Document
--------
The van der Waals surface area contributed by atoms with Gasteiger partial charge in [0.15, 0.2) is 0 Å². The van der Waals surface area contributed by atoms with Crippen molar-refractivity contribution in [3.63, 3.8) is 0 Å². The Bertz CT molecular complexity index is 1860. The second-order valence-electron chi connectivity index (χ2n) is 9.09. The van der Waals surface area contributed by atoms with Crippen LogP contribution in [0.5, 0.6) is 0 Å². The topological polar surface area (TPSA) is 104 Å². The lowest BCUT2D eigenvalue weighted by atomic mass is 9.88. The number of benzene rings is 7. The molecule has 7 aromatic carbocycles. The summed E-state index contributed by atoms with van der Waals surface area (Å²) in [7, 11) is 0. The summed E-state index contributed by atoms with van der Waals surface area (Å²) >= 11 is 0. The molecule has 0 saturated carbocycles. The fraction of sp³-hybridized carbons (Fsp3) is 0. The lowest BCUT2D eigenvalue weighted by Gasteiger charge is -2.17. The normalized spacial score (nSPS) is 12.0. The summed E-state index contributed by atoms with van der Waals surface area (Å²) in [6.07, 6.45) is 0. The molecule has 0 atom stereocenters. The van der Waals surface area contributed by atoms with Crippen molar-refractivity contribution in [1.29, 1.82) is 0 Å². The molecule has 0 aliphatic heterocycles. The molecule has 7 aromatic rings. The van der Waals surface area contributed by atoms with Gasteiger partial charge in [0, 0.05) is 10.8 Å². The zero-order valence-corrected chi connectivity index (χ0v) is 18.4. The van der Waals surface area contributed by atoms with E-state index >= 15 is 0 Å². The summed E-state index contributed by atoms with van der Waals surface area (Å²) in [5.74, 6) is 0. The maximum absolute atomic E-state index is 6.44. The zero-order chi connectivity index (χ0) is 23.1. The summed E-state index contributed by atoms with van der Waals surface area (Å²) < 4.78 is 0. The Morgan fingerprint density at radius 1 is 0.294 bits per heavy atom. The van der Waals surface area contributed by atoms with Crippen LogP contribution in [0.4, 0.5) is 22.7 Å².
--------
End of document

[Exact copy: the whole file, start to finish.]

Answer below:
The van der Waals surface area contributed by atoms with Gasteiger partial charge in [0.15, 0.2) is 0 Å². The van der Waals surface area contributed by atoms with Crippen molar-refractivity contribution in [3.63, 3.8) is 0 Å². The Bertz CT molecular complexity index is 1860. The second-order valence-electron chi connectivity index (χ2n) is 9.09. The van der Waals surface area contributed by atoms with Crippen LogP contribution in [0.5, 0.6) is 0 Å². The topological polar surface area (TPSA) is 104 Å². The lowest BCUT2D eigenvalue weighted by atomic mass is 9.88. The number of benzene rings is 7. The molecule has 7 aromatic carbocycles. The summed E-state index contributed by atoms with van der Waals surface area (Å²) in [7, 11) is 0. The summed E-state index contributed by atoms with van der Waals surface area (Å²) >= 11 is 0. The molecule has 0 saturated carbocycles. The fraction of sp³-hybridized carbons (Fsp3) is 0. The lowest BCUT2D eigenvalue weighted by Gasteiger charge is -2.17. The normalized spacial score (nSPS) is 12.0. The summed E-state index contributed by atoms with van der Waals surface area (Å²) in [6.07, 6.45) is 0. The molecule has 0 atom stereocenters. The van der Waals surface area contributed by atoms with Crippen molar-refractivity contribution in [1.29, 1.82) is 0 Å². The molecule has 0 aliphatic heterocycles. The molecule has 7 aromatic rings. The van der Waals surface area contributed by atoms with Gasteiger partial charge in [0, 0.05) is 10.8 Å². The zero-order valence-corrected chi connectivity index (χ0v) is 18.4. The van der Waals surface area contributed by atoms with E-state index >= 15 is 0 Å². The summed E-state index contributed by atoms with van der Waals surface area (Å²) in [5.74, 6) is 0. The maximum absolute atomic E-state index is 6.44. The zero-order chi connectivity index (χ0) is 23.1. The summed E-state index contributed by atoms with van der Waals surface area (Å²) < 4.78 is 0. The Morgan fingerprint density at radius 1 is 0.294 bits per heavy atom. The van der Waals surface area contributed by atoms with Crippen LogP contribution in [0.4, 0.5) is 22.7 Å².